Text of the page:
Tag: strategy


Playing to Lose

I heard a bunch of different pitches from startups this week that made me think: too few startups are playing to win. Most people have a strategy for moving from point A to point B but I’m hearing more and more strategies for getting “better” not becoming the “best”. I think it’s a problem.

Here are some strategies that I consider Playing to Lose:

  • You don’t have a strategy. No further explanation necessary.
  • You only have one strategy. A good sign that you are playing to lose is that you can’t describe several alternative strategies in detail. A strategy is only as good as the ones you considered, but rejected. Be a skeptic.
  • You don’t understand the cost of success. When people plan to scale a business they often forget that revenues don’t scale by themselves without a some kind of scaling of expenses. Take headcount. Double headcount and I bet you’ll more than double HR expenses. Double the feature set of your product and I bet it doesn’t maintain itself anymore. These ‘diseconomies’ of scale better be built into your strategy.
  • Your winning strategy is your losing strategy in disguise. Sometimes I hear a strategy for winning that sounds a lot like a strategy for losing. Here’s an example: Your platform is so feature-rich and versatile that it can be used by anyone. Your strategy is to sell it to anyone. But soon you’ll realize that all of your customers are different and all your recurring license revenues are replaced by low-margin service fees for customization. Yep, that’s your winning strategy.

I think you can avoid Playing to Lose by spending more time understanding your winning scenario and making sure it holds up to scrutiny. Why do you think your cost structure will be leaner than other comparable companies? Why will acquisition costs go down, not up? What things get more difficult, not easier, the more you achieve success?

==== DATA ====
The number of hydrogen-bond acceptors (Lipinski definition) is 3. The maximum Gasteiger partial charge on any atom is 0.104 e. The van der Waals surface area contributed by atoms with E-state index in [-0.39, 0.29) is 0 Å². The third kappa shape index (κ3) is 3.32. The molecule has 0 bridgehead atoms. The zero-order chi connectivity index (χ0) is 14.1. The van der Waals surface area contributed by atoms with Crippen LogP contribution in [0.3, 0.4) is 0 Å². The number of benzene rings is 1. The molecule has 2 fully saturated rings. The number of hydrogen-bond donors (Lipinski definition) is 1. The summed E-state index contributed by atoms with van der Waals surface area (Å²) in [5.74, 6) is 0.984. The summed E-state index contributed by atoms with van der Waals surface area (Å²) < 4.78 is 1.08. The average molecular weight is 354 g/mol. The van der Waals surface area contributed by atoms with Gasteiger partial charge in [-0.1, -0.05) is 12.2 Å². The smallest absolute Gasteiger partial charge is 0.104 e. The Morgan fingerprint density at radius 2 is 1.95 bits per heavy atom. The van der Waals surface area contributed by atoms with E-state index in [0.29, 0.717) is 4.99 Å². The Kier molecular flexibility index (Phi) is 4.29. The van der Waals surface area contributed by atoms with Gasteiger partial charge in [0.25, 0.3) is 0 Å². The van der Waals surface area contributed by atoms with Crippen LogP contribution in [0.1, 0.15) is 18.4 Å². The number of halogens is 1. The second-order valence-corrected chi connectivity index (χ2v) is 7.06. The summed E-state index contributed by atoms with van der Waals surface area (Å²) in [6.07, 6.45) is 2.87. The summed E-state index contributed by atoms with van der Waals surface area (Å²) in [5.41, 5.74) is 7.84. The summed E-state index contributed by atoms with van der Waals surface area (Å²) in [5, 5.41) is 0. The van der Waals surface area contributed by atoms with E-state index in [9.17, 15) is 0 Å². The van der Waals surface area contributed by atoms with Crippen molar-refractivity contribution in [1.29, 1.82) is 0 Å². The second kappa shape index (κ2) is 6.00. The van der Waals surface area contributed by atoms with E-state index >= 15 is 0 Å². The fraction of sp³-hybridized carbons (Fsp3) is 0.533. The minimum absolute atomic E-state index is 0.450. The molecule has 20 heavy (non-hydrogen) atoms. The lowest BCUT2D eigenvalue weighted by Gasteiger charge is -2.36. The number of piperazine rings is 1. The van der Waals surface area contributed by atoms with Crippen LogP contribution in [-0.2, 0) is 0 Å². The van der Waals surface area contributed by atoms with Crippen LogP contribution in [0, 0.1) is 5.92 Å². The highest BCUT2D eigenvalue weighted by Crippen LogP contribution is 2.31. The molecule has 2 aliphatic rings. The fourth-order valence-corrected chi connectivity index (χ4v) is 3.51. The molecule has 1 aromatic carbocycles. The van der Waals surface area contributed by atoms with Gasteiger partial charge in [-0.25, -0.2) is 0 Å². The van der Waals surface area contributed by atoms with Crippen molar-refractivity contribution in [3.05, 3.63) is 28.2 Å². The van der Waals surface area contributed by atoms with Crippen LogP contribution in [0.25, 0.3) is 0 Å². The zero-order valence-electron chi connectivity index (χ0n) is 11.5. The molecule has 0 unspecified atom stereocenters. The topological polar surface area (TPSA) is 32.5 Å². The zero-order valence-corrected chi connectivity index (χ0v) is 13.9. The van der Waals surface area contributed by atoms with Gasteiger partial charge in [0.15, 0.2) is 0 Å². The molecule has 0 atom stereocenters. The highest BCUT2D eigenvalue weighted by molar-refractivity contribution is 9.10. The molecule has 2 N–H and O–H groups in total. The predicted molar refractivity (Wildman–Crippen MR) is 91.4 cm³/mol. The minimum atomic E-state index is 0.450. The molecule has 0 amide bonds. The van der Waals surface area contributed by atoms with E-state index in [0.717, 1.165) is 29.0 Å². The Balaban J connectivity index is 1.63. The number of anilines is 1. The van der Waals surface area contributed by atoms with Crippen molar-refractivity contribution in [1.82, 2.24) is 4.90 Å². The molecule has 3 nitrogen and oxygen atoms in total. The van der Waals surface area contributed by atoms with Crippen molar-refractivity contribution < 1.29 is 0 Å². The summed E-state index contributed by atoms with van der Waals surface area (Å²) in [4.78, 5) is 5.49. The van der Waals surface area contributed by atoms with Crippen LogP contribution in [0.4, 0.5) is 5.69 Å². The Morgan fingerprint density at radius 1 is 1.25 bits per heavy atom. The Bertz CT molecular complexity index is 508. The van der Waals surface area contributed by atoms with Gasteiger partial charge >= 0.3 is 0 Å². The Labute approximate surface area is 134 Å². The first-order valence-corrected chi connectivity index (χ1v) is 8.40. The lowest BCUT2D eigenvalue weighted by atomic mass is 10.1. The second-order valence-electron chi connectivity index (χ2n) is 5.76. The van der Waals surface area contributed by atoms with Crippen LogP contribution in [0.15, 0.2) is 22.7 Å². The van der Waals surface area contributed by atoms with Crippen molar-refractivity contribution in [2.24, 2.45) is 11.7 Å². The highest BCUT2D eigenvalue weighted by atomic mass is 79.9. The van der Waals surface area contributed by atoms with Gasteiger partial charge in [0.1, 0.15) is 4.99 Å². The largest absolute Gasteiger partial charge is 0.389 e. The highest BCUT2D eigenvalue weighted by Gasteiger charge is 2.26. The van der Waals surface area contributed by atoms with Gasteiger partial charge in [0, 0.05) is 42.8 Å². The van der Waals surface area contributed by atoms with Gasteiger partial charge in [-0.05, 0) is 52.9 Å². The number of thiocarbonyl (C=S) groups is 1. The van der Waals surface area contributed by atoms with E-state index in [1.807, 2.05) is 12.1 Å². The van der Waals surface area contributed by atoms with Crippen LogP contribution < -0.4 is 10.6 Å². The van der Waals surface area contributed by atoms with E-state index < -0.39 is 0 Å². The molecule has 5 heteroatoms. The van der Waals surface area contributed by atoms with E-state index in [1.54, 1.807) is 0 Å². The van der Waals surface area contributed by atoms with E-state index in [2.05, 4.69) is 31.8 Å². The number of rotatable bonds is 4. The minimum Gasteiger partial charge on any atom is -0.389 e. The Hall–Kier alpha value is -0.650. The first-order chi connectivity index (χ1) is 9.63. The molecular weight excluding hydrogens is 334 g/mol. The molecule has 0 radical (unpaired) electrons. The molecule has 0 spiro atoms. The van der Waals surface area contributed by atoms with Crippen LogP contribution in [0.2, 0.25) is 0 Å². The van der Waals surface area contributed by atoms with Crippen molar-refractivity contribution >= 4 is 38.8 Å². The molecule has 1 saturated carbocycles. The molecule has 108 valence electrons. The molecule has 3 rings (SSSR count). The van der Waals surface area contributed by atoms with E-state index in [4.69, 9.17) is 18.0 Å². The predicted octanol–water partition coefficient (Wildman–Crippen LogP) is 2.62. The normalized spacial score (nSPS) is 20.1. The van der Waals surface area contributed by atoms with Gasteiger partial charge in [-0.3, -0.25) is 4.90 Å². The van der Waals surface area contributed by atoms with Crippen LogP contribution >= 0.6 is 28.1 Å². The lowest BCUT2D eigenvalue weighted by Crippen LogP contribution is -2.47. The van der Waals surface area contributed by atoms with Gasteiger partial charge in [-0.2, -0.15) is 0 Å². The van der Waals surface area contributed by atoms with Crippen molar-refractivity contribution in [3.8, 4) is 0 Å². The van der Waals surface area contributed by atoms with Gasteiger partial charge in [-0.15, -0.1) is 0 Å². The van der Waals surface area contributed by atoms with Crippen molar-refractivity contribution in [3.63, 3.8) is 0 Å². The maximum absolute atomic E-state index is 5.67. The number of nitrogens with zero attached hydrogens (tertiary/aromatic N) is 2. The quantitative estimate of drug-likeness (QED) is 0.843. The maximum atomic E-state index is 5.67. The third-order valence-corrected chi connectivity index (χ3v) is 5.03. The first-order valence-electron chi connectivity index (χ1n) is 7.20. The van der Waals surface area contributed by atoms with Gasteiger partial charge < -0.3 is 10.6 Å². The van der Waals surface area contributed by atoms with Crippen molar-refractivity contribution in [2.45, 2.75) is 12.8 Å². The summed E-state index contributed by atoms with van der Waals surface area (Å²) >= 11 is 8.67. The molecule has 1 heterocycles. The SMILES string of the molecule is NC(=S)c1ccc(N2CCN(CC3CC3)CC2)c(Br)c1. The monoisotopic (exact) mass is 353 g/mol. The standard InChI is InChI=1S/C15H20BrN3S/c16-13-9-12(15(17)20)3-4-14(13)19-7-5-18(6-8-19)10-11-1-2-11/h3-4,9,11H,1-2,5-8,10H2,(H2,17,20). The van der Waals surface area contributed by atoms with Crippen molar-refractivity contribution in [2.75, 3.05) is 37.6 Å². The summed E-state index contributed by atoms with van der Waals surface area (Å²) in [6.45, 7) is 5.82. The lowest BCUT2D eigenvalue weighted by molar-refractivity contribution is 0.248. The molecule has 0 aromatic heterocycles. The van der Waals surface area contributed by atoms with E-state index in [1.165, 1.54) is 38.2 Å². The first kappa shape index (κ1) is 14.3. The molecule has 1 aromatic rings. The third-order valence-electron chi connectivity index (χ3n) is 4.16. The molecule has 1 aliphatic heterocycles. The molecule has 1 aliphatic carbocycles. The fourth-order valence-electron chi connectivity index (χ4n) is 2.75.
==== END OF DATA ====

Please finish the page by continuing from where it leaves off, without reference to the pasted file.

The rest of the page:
Are you sure your idea of winning is actually winning?

Next up: Playing for the tie


Competitive Analysis for Startups: The Goal

One of the hardest things for emerging companies to get a handle on is analyzing the competition. Investors grimace when we hear “there is no competition” because outside of the world of patents, it’s just not true. But on the other hand, what’s the point of starting a new company when there are lots of competitors, implying a crowded space? Entrepreneurs often get lost somewhere between “no competition” and “too much competition”. This leads to unconvincing business plans or, worse, a strategy that’s blind to real competitive threats.

What’s the goal of competitive analysis?

For most entrepreneurs trying to convince people about a new product, the goal seems to be to prove, at all costs, that what they have is unique. There’s a standard series of tricks to accomplish this, two of my favorites of which are:












It’s pretty easy to define your competitive analysis in such a way that you appear totally unique. The question is, are you defining criteria that your customers care about?

“Competitive Intelligence” vs. “Competitive Analysis”

Whether you’re preparing a VC pitch deck or just strategizing about your business, remember that your real goal isn’t to show that you have a competitive advantage. Why? Because you might not. The real goal is to be an expert about your competitive landscape (and a paranoid one at that). The real goal of the Competition section of your business plan is to impress the reader that you are a) an expert about your competition and b) more paranoid than the reader (since the reader isn’t the one running the business).

The bad news is that being a real expert about your competition takes more time than creating a 2X2 matrix. But the good news is that you’ll be much better prepared for conversations with customers and investors who love pointing out that “Product X already does that”.

Stop Being Afraid to Talk About Your Competition

The takeaway is that you shouldn’t be afraid to have a competitive analysis that seems to be full of competitors. Your job is to show that you have a sophisticated understanding of your industry and where you fit in. I’m always more interested in how a startup is going to compete rather than why they don’t have to.